Lady Llewellyn acted as a wartime cipher officer. She served at Fighter Command during the Battle of Britain and she later handled the Allies’ classified signals that led up to D-Day.
She was born Joan (Jo) Anne Williams on Christmas Eve in 1916 in the village of Llantwit Major in the Vale of Glamorgan. Her father was the chairman of Cardiff Gas, Coal, and Coke Company—just like his father and grandfather had been before him. He was also the MFH of the Glamorgan Hunt. Jo had no interest in riding but while she was at St. James’s West Malvern, she was head girl and proved that she was an excellent tennis player. She even competed at Junior Wimbledon.
In 1939, Jo was one of the first to volunteer for the Women’s Auxiliary Air Force (WAAF) and in August she was called to perform full-time service and commissioned.She trained as a codes and cipher officer, she was posted to the Head Quarter Fighter Command at Bentley Priory. The C-in-C Air Chief Marshall, Sir Hugh Dowding, developed a sophisticated control and reporting organization that relied on secured communications. Jo Williams served at the HQ throughout the Battle of Britain during the summer of 1940.
In 1941, she was at the RAF signal station at Leighton Buzzard—which was staffed by more than 600 service personnel who handled telephone, teleprinter, and radio communications. They were the people who connected the major RAF Commands at home and overseas.
Jo was promoted to squad officer in December 1941 and she relocated to the Air Ministry cipher and coded signals department in London. The Air Ministry was responsible for providing and maintaining classified communication facilities for both the Cabinet Office and the War Room.
Following the conferences for Cairo and Tehran in 1943, Winston Churchill fell ill with pneumonia and went to Marrakesh to recover. While he was there, he was in contact with President Roosevelt, the British Chiefs of Staff and with Stalin. On December 23, Williams left for Marrakesh. There, the temporary signals office was dealing with top-secret papers and communications. By January 14, 1944, Churchill was well enough to travel. Four days later, Williams returned to London.
The planning for D-Day landings were well advanced and it generated large numbers of classified signals with Allied Powers and commanders-in-chief. Williams was on cipher duty in London throughout the build-up to the Allied landings, during D-Day, and even through the advancing armies from Normandy bridgehead. In September, she travelled to Quebec. There, Churchill and Roosevelt were meeting to discuss the final stages of carious Allied offensive attacks in Europe, Southeast Asia, and the Pacific.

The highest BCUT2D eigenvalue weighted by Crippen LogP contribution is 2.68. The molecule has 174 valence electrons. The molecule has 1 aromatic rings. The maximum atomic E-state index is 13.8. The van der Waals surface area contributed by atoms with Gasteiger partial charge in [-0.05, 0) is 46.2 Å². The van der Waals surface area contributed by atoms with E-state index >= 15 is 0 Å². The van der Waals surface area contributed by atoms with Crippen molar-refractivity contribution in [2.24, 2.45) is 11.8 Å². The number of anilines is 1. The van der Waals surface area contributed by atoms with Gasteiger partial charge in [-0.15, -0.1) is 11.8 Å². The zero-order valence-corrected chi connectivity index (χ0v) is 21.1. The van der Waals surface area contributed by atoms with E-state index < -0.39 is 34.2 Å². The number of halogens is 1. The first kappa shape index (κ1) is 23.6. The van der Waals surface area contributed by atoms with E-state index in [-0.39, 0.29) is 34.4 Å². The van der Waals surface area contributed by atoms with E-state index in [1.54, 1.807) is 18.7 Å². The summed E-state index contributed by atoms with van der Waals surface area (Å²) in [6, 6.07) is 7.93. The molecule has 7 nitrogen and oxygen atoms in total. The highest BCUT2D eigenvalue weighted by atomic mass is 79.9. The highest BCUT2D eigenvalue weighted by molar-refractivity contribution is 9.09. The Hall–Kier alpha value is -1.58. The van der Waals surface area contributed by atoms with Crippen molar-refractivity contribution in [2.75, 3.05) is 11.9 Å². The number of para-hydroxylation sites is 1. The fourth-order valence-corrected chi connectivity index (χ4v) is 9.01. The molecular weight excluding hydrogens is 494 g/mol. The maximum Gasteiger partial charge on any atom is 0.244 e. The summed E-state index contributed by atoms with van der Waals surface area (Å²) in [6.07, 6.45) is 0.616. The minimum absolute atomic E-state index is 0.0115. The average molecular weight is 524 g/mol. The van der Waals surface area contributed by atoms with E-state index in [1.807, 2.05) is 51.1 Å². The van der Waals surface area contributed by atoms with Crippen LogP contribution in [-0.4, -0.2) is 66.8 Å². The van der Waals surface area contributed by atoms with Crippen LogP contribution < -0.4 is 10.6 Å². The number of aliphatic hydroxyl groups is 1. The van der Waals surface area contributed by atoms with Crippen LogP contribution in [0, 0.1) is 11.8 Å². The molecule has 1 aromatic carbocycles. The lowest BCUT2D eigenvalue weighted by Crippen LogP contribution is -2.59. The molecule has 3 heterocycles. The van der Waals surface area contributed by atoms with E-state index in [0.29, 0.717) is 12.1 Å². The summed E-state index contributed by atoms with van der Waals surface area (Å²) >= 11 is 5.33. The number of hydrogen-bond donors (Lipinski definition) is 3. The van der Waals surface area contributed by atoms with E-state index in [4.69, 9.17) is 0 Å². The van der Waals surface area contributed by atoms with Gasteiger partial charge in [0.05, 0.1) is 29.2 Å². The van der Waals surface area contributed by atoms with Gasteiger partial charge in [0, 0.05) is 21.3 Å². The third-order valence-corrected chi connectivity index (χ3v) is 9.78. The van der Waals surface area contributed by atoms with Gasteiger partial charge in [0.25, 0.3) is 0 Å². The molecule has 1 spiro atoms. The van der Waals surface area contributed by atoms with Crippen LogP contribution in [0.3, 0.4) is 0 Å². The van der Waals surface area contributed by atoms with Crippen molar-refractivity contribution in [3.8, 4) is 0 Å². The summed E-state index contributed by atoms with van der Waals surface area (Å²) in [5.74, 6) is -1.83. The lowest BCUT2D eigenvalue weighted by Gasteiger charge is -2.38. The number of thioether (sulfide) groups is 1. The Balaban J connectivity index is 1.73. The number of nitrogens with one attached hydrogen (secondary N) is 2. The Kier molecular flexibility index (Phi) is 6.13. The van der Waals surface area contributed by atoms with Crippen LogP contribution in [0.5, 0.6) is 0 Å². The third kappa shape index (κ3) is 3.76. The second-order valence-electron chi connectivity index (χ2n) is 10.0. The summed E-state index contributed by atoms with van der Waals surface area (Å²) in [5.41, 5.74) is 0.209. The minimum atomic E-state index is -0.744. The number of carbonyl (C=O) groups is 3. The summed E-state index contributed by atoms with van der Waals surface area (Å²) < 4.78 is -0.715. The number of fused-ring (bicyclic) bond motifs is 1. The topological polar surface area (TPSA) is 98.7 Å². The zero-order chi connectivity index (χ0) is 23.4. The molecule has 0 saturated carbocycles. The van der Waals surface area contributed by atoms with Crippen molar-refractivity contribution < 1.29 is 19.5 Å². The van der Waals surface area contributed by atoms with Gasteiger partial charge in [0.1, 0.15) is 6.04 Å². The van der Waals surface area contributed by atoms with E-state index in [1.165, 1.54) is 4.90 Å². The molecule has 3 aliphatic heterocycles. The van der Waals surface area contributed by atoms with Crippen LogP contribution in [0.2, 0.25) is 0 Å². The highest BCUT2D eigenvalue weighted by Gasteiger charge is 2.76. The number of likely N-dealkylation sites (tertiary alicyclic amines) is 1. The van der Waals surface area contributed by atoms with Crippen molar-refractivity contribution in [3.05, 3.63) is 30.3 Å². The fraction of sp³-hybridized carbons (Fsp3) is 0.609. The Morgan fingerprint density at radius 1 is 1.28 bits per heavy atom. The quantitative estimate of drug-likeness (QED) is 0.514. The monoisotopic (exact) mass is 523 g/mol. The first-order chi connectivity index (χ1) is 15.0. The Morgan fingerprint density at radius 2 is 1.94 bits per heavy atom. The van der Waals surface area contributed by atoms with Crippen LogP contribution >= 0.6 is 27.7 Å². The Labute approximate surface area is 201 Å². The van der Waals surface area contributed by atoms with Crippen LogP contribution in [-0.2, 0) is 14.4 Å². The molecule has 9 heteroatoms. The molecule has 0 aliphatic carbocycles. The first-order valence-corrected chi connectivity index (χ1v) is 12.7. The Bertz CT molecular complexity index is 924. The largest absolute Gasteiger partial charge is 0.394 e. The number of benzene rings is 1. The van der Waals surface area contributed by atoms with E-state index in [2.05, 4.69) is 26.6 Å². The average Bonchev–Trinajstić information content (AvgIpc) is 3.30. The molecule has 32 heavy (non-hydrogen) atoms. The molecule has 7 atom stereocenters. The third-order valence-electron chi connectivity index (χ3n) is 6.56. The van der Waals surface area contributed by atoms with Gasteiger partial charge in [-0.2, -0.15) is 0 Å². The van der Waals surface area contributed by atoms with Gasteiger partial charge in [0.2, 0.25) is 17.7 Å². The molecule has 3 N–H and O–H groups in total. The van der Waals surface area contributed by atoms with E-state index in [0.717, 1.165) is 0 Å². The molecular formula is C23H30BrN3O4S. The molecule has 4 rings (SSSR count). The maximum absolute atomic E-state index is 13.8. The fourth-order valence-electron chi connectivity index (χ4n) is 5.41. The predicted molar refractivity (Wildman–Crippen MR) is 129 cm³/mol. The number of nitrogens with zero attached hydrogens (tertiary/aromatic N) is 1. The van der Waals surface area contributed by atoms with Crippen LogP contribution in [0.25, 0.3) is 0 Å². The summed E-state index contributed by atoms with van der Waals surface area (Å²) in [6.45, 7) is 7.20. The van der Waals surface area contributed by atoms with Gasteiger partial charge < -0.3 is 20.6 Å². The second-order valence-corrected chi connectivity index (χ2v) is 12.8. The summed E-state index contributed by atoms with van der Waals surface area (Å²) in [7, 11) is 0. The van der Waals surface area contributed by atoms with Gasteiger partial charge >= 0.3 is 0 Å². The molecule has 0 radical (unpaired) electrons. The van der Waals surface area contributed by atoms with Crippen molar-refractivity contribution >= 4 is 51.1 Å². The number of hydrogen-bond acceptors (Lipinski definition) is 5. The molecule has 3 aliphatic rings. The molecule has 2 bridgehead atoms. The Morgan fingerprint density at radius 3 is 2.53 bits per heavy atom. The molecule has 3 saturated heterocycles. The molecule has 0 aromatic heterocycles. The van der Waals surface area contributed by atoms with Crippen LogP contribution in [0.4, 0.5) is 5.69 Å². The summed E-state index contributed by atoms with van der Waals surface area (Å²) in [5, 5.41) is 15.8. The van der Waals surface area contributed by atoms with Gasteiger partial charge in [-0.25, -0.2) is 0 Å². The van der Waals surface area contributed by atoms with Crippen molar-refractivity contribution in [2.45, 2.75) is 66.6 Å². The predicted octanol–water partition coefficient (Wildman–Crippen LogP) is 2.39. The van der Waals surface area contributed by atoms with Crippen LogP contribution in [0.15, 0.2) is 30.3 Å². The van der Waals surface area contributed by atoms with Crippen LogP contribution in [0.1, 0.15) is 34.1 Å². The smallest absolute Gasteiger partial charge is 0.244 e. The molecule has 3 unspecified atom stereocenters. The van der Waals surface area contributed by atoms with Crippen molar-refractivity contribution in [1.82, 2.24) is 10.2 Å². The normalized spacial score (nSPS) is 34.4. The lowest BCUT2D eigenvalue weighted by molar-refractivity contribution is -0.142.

William’s final wartime posting was at the Leighton Buzzard where she stayed until she was released from service in October, 1946, she was appointed OBE in June 1944. She took the Official Secrets Act very seriously. She once described in great detail to her son a picnic she attended with Winston Churchill in Marrakesh. She was able to name each of the nine courses at the picnic. Her son stated, “I’m not the slightest bit interested in what you had to eat, I want to know what Churchill said,” she replied: “I couldn’t possibly tell the likes of you that.”
According to the Sydney Morning Herald, Williams went to work for Shell Mex Petroleum, and in 1950 married David Llewellyn, less than a week before he was elected Conservative MP for Cardiff North. He was Under-Secretary for Welsh Affairs in 1951-52. He retired from politics in 1959 and was knighted the next year. Later he wrote the “Jack Logan” column in Sporting Life.
The Llewellyns lived at Yattendon, Berkshire, where Lady Llewellyn was an active figure in village life and in the local church – gardening, hassock-making, cake-baking, knitting and smocking, flower-arranging, and supplying Meals on Wheels. She was still driving and attending fitness classes until a fortnight before her death. At the end of a busy day she would like to settle down with a glass of Veuve Cliquot or Pol Roger.